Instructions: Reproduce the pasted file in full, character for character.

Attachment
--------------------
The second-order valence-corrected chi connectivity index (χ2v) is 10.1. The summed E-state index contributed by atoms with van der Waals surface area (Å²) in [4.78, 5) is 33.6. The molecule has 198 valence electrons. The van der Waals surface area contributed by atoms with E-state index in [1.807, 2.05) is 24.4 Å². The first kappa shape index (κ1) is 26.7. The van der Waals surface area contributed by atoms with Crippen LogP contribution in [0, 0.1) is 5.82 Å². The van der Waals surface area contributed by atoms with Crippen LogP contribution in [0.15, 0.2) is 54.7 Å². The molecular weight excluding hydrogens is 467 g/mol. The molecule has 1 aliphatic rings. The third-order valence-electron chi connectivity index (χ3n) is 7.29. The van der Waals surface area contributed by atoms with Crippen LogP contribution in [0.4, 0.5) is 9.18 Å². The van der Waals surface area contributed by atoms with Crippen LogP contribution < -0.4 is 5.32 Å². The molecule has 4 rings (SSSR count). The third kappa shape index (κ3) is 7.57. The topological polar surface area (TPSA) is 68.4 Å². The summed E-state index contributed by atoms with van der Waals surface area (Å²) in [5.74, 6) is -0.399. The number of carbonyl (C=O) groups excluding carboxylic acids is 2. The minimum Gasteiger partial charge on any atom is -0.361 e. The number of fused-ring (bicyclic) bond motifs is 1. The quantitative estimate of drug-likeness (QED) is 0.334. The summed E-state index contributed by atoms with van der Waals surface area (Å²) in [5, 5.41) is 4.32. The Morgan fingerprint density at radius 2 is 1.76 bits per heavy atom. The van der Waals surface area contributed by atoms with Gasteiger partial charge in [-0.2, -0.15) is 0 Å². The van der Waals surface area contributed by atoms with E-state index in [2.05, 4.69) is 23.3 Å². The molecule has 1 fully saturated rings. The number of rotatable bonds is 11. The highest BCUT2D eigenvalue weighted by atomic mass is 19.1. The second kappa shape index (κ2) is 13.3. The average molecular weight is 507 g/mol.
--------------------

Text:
The second-order valence-corrected chi connectivity index (χ2v) is 10.1. The summed E-state index contributed by atoms with van der Waals surface area (Å²) in [4.78, 5) is 33.6. The molecule has 198 valence electrons. The van der Waals surface area contributed by atoms with E-state index in [1.807, 2.05) is 24.4 Å². The first kappa shape index (κ1) is 26.7. The van der Waals surface area contributed by atoms with Crippen LogP contribution in [0, 0.1) is 5.82 Å². The van der Waals surface area contributed by atoms with Crippen LogP contribution in [0.15, 0.2) is 54.7 Å². The molecular weight excluding hydrogens is 467 g/mol. The molecule has 1 aliphatic rings. The third-order valence-electron chi connectivity index (χ3n) is 7.29. The van der Waals surface area contributed by atoms with Crippen LogP contribution in [0.4, 0.5) is 9.18 Å². The van der Waals surface area contributed by atoms with Crippen LogP contribution < -0.4 is 5.32 Å². The molecule has 4 rings (SSSR count). The third kappa shape index (κ3) is 7.57. The topological polar surface area (TPSA) is 68.4 Å². The summed E-state index contributed by atoms with van der Waals surface area (Å²) in [5.74, 6) is -0.399. The number of carbonyl (C=O) groups excluding carboxylic acids is 2. The minimum Gasteiger partial charge on any atom is -0.361 e. The number of fused-ring (bicyclic) bond motifs is 1. The quantitative estimate of drug-likeness (QED) is 0.334. The summed E-state index contributed by atoms with van der Waals surface area (Å²) in [5, 5.41) is 4.32. The Morgan fingerprint density at radius 2 is 1.76 bits per heavy atom. The van der Waals surface area contributed by atoms with Gasteiger partial charge in [-0.2, -0.15) is 0 Å². The van der Waals surface area contributed by atoms with E-state index in [2.05, 4.69) is 23.3 Å². The molecule has 1 fully saturated rings. The number of rotatable bonds is 11. The highest BCUT2D eigenvalue weighted by atomic mass is 19.1. The second kappa shape index (κ2) is 13.3. The average molecular weight is 507 g/mol.